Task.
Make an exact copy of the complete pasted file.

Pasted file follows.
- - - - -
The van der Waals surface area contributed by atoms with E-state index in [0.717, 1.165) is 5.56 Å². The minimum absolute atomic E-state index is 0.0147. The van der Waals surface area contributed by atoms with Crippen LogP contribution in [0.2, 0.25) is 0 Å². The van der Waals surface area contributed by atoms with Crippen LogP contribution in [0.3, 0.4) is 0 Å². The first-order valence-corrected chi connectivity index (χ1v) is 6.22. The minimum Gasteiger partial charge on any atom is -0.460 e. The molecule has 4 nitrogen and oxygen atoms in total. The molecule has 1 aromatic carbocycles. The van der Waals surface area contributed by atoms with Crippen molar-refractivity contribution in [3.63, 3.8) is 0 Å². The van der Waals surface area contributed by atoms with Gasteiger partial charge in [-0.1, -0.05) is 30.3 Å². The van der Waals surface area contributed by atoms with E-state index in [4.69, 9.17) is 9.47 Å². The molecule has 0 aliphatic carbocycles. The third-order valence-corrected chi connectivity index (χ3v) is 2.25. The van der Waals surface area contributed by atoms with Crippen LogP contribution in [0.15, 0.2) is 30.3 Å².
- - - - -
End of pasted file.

The van der Waals surface area contributed by atoms with E-state index in [0.717, 1.165) is 5.56 Å². The minimum absolute atomic E-state index is 0.0147. The van der Waals surface area contributed by atoms with Crippen LogP contribution in [0.2, 0.25) is 0 Å². The van der Waals surface area contributed by atoms with Crippen LogP contribution in [0.3, 0.4) is 0 Å². The first-order valence-corrected chi connectivity index (χ1v) is 6.22. The minimum Gasteiger partial charge on any atom is -0.460 e. The molecule has 4 nitrogen and oxygen atoms in total. The molecule has 1 aromatic carbocycles. The van der Waals surface area contributed by atoms with Crippen molar-refractivity contribution in [3.63, 3.8) is 0 Å². The van der Waals surface area contributed by atoms with Gasteiger partial charge in [-0.1, -0.05) is 30.3 Å². The van der Waals surface area contributed by atoms with E-state index in [4.69, 9.17) is 9.47 Å². The molecule has 0 aliphatic carbocycles. The third-order valence-corrected chi connectivity index (χ3v) is 2.25. The van der Waals surface area contributed by atoms with Crippen LogP contribution in [0.15, 0.2) is 30.3 Å².